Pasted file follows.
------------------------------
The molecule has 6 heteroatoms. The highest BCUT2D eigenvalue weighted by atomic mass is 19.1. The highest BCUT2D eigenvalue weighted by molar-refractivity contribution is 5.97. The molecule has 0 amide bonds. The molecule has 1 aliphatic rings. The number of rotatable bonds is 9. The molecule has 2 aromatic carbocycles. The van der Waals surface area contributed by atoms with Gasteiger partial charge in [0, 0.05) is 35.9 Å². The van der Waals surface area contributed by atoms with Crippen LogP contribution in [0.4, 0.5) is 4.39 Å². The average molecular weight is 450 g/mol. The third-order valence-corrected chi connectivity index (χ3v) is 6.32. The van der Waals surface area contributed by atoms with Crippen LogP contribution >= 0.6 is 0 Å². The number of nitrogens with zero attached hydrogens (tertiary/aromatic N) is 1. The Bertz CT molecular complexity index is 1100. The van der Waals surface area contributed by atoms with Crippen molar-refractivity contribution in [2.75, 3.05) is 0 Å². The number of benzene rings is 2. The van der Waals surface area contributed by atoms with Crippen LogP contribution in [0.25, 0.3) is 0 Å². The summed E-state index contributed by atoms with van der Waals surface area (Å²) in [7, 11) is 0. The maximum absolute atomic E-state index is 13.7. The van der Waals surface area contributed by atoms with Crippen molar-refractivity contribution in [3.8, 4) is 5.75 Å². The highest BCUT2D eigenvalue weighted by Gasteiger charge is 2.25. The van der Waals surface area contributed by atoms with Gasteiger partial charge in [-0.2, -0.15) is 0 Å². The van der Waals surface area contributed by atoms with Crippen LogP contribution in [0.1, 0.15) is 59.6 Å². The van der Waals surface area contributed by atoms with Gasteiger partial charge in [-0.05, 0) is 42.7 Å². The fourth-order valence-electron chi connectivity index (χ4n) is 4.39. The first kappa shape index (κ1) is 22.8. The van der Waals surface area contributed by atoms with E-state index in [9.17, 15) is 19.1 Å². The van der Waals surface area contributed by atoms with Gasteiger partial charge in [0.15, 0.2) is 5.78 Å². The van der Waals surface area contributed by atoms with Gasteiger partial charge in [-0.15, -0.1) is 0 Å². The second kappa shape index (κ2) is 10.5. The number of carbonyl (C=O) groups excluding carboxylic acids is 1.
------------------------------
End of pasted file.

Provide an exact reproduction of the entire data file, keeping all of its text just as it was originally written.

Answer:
The molecule has 6 heteroatoms. The highest BCUT2D eigenvalue weighted by atomic mass is 19.1. The highest BCUT2D eigenvalue weighted by molar-refractivity contribution is 5.97. The molecule has 0 amide bonds. The molecule has 1 aliphatic rings. The number of rotatable bonds is 9. The molecule has 2 aromatic carbocycles. The van der Waals surface area contributed by atoms with Gasteiger partial charge in [0, 0.05) is 35.9 Å². The van der Waals surface area contributed by atoms with Crippen LogP contribution in [0.4, 0.5) is 4.39 Å². The average molecular weight is 450 g/mol. The third-order valence-corrected chi connectivity index (χ3v) is 6.32. The van der Waals surface area contributed by atoms with Crippen LogP contribution >= 0.6 is 0 Å². The number of nitrogens with zero attached hydrogens (tertiary/aromatic N) is 1. The Bertz CT molecular complexity index is 1100. The van der Waals surface area contributed by atoms with Crippen molar-refractivity contribution in [2.75, 3.05) is 0 Å². The number of benzene rings is 2. The van der Waals surface area contributed by atoms with Crippen LogP contribution in [0.25, 0.3) is 0 Å². The summed E-state index contributed by atoms with van der Waals surface area (Å²) in [7, 11) is 0. The maximum absolute atomic E-state index is 13.7. The van der Waals surface area contributed by atoms with Crippen molar-refractivity contribution in [3.8, 4) is 5.75 Å². The highest BCUT2D eigenvalue weighted by Gasteiger charge is 2.25. The van der Waals surface area contributed by atoms with Gasteiger partial charge in [-0.2, -0.15) is 0 Å². The van der Waals surface area contributed by atoms with Crippen LogP contribution in [0.1, 0.15) is 59.6 Å². The van der Waals surface area contributed by atoms with Gasteiger partial charge in [-0.05, 0) is 42.7 Å². The fourth-order valence-electron chi connectivity index (χ4n) is 4.39. The first kappa shape index (κ1) is 22.8. The van der Waals surface area contributed by atoms with E-state index in [9.17, 15) is 19.1 Å². The van der Waals surface area contributed by atoms with Gasteiger partial charge in [0.15, 0.2) is 5.78 Å². The van der Waals surface area contributed by atoms with Gasteiger partial charge in [-0.15, -0.1) is 0 Å². The second kappa shape index (κ2) is 10.5. The number of carbonyl (C=O) groups excluding carboxylic acids is 1.